Mark Cavendish explains mid-race frustration to viewers during Tour of Britain breakaway

The 'Manx Missile' became frustrated with the motorbikes helping two riders the break had deliberately dropped

Mark Cavendish
(Image credit: Getty Images)

Mark Cavendish explained to TV viewers about how motorbikes have an effect on the race, while he was racing in the breakaway on stage six of the Tour of Britain.

Cavendish (Deceuninck - Quick-Step) had made it into a talented breakaway along with team-mate Tim Declercq early on in the stage, but became frustrated with the motorbike sitting behind the leaders after they dropped a dangerous rider for the overall in Mark Donovan (DSM).

The 36-year-old was seen shouting and gesticulating towards the camera bike as they tried to distance Donovan, the breaking trying to prevent the peloton from chasing. 

>>> Wout van Aert powers to a hat-trick win on stage six of Tour of Britain 2021

Cavendish took a moment when the bike pulled alongside to explain his annoyance before cameras cut away. He said: "For all you people at home, these motorbikes have a bearing on the race. The guys are sat on them..." 

Before that rather comical moment of the 34-time Tour de France stage winner adding some commentary while racing he was shouting at the motorbike.

"You're helping them. What's wrong with you?" before shaking his head.

These feisty moments were compiled into a montage by the GCN Racing Twitter page.

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In a research piece conducted in 2019 by Professor Bert Blocken of Eindhoven University, it was revealed that riders do get a huge amount of help from a motorbikes presence, even from as far as 30 metres. 

If a rider is at 30m behind the motorbike, drag is reduced by 12 per cent which would give a rider an advantage of 2.6 seconds every minute over a rider who did not have that support.

If a rider is cycling at 54km/h without a motorbike in front then the presence of a motorbike will allow them to ride at 67km/h, providing a time gain of 14.1 seconds every minute, depending on how close that bike is.

Cavendish was looking for a potential win on an unlikely stage in an unusual manner to what we're used to seeing from him, as he took on the day's break over tough terrain that covered three Pennine mountain passes and several tough kicks that even saw him put in a couple of solo attacks.

However, it wasn't to be for Cavendish who, along with his fellow breakaway riders, was caught with around 15km to go as various teams were looking to close the break down so they could have a go at a possible stage win.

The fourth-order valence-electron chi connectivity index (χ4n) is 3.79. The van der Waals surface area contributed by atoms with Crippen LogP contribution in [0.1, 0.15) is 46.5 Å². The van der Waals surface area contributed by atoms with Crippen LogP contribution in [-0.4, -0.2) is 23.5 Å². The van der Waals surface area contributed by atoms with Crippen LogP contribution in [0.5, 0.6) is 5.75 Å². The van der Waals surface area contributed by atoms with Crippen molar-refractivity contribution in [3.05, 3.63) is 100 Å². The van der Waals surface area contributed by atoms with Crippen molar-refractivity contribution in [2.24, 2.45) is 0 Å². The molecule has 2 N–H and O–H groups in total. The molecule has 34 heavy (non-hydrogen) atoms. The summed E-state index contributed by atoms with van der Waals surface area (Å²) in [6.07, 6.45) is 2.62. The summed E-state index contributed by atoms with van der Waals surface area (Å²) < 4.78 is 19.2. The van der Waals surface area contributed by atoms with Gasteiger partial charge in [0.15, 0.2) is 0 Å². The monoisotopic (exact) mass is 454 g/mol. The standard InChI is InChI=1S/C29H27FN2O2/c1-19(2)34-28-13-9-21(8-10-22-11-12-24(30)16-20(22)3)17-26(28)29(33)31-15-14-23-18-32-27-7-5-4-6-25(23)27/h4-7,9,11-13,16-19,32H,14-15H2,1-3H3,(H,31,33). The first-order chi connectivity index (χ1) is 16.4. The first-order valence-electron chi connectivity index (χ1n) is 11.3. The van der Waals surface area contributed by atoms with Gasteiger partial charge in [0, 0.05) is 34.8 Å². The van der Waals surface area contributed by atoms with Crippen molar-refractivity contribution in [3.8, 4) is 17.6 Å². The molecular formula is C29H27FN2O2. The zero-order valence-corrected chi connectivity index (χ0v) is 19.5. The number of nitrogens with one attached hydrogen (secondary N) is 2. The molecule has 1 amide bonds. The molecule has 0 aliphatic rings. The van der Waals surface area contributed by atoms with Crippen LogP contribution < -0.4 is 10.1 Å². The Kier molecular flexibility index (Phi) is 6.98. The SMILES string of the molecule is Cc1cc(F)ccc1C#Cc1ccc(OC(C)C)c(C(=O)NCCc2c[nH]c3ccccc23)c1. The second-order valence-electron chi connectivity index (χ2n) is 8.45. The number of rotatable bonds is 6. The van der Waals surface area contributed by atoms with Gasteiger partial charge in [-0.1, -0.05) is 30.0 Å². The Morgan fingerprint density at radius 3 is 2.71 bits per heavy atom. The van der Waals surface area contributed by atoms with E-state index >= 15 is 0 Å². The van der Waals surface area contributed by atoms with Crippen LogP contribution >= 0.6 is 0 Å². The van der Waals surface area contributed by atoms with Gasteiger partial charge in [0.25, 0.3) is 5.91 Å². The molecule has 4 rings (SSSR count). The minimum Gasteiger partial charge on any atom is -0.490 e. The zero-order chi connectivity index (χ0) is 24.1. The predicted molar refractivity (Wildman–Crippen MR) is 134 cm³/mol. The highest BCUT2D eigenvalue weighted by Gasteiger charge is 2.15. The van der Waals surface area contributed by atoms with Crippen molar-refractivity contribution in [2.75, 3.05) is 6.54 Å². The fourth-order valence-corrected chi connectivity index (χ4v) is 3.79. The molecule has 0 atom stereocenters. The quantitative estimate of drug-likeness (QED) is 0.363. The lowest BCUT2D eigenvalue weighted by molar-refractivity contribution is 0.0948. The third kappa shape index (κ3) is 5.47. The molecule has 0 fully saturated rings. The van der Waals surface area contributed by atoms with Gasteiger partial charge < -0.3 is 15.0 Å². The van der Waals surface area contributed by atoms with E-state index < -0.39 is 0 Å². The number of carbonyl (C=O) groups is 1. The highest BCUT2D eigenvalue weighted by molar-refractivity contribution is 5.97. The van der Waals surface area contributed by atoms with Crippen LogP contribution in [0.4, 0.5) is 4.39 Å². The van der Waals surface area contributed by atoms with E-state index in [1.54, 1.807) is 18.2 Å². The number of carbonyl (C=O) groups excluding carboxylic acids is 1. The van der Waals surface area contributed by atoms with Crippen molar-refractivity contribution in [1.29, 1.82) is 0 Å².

Cavendish was also involved in the bunch sprint the day before on stage five into Warrington, where he finished fifth behind stage winner and leader's jersey Ethan Hayter (Ineos Grenadiers) after he had to put a lot of energy in to get back to the wheels after narrowly avoiding a late crash. 

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Tim Bonville-Ginn

Hi, I'm one of Cycling Weekly's content writers for the web team responsible for writing stories on racing, tech, updating evergreen pages as well as the weekly email newsletter. Proud Yorkshireman from the UK's answer to Flanders, Calderdale, go check out the cobbled climbs!

I started watching cycling back in 2010, before all the hype around London 2012 and Bradley Wiggins at the Tour de France. In fact, it was Alberto Contador and Andy Schleck's battle in the fog up the Tourmalet on stage 17 of the Tour de France.

It took me a few more years to get into the journalism side of things, but I had a good idea I wanted to get into cycling journalism by the end of year nine at school and started doing voluntary work soon after. This got me a chance to go to the London Six Days, Tour de Yorkshire and the Tour of Britain to name a few before eventually joining Eurosport's online team while I was at uni, where I studied journalism. Eurosport gave me the opportunity to work at the world championships in Harrogate back in the awful weather.

After various bar jobs, I managed to get my way into Cycling Weekly in late February of 2020 where I mostly write about racing and everything around that as it's what I specialise in but don't be surprised to see my name on other news stories.

When not writing stories for the site, I don't really switch off my cycling side as I watch every race that is televised as well as being a rider myself and a regular user of the game Pro Cycling Manager. Maybe too regular.

My bike is a well used Specialized Tarmac SL4 when out on my local roads back in West Yorkshire as well as in northern Hampshire with the hills and mountains being my preferred terrain.